This is just a sample of some of the famous politicians and statesmen known to have Hatfield connections or have visited Hatfield. Given the number of distinguished people involved, Royalty have been recorded in a separate section. Also, as most – if not all – British Prime Ministers have visited Hatfield only a select few are recorded here.
Arthur Wellesley, Duke of Wellington – the hero of the Battle of Waterloo and Napoleon's nemesis, later Prime Minister, was a regular visitor to Hatfield. He even had six of his horses stabled here so that he could hunt with the Hatfield hounds.
Li Hongzhang (Li Hung-Chang) – Chinese 19th Century statesman. An associate of General Gordon, he is credited with having a major impact on Chinese commerce and industry. For a long time he conducted China's relationship with the West, and it was during a state visit that he attended a Garden Party held in his honour at Hatfield House in August 1896. Special trains were arranged to bring the dignitaries, including main ambassadors to and from Hatfield.
William Lamb – 2nd Viscount Melbourne and Queen Victoria's first Prime Minister. Twice appointed Prime Minister. His family were resident at Brocket Hall, Lemsford, Hatfield. Melbourne in Australia's Victoria State is named after him.
Henry John Temple – 3rd Viscount Palmerston, married Emily (widow of the 5th Earl of Cowper, and sister of William Lamb) in 1839. Served as Foreign Secretary before becoming another of Queen Victoria's Prime Ministers. He served his first term 1851-58, and died in office, at Brocket Hall, during his second term in 1865.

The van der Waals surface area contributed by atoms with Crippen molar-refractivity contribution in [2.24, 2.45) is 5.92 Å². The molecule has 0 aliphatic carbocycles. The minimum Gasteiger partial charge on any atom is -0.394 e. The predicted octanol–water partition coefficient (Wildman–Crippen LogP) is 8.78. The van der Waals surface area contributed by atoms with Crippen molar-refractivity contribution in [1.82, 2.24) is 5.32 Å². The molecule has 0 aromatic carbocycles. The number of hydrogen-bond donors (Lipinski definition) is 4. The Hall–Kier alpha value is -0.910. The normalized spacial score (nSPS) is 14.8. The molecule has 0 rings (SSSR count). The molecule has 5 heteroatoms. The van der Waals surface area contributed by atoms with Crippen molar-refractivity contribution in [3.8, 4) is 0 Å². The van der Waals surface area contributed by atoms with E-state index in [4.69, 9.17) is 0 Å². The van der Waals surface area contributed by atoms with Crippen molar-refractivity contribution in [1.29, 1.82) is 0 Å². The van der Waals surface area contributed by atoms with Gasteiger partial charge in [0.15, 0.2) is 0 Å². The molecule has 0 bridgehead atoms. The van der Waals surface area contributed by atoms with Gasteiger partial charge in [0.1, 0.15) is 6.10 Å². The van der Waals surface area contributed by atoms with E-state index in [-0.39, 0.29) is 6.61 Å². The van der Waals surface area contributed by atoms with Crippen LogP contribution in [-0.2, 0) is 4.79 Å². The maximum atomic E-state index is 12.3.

Robert Arthur Talbot Gascoyne Cecil – 3rd Marquis of Salisbury and Queen Victoria's last Prime Minister. The man whose statue can be seen outside the gates of Hatfield House. Served three terms as Prime Minister and four as Foreign Secretary - truly one of the giants of the Victorian era. Salisbury, the capital of Rhodesia (now Zimbabwe), was named after him. Was succeeded as Prime Minister by his nephew Arthur Balfour.
Mr Nothin, Governor-General of Stockholm – visited Hatfield as part of the 1934 Swedish Commission in England.
Ramsay MacDonald – first Labour Party Prime Minister in 1924; re-elected in 1929(-31). He offered to resign in 1931 but was asked by King George V to head a coalition government with the Conservatives and Liberals. He finally stood down as Prime Minister on 7 June 1935. On 3 August he flew from Hatfield, with his daughter, to his home town of Lossiemouth for a six week holiday. He died at sea in 1937 while on a voyage to South America.
Sir Winston Spencer Churchill – his father Randolph was in the Marquess of Salisbury's government, and mother Jennie was a resident of Salisbury Hall. As First Sea Lord of the Admiralty he attended the field trials of the first tank during WWI at Hatfield (at one stage the Navy were leading on its development and called them landships). As Prime Minister he attended a demonstration of new aircraft at Hatfield (apart from the DH.98 Mosquito he also saw Britain's first jet the Gloster E.28/40) during WWII.
Sir Harold Macmillan (Later Earl of Stockton) – opened the first completed housing project by the Welwyn Hatfield Development Corporation in Hatfield in 1952. He was Minister for Housing and Local Government in Sir Winston Churchill's last government at the time. He he went on to serve as Minister for Defence; Foreign Secretary; and Chancellor of the Exchequer; before becoming Prime Minister (1957-63).
Tunku Abdul Rahman, Prime Minister of Malaysia – visited the Hawker Siddeley factory at Hatfield in Spring 1969.
Pai Hsiang-kuo, Chinese Minister for Foreign Trade – visited the Hawker Siddeley factory at Hatfield in 1973.
Rajiv Gandhi, Prime Minister of India (1984-89), grandson of Pundit Nehru and son of Indira Gandhi – visited the British Aerospace factory at Hatfield in October 1985.
Lech Walesa, President of Poland (1990-95) – the 1983 Noble Peace Prize Winner attended a private meeting at Hatfield on Thursday, 31 March, and a public one on Friday, 1 April 2011.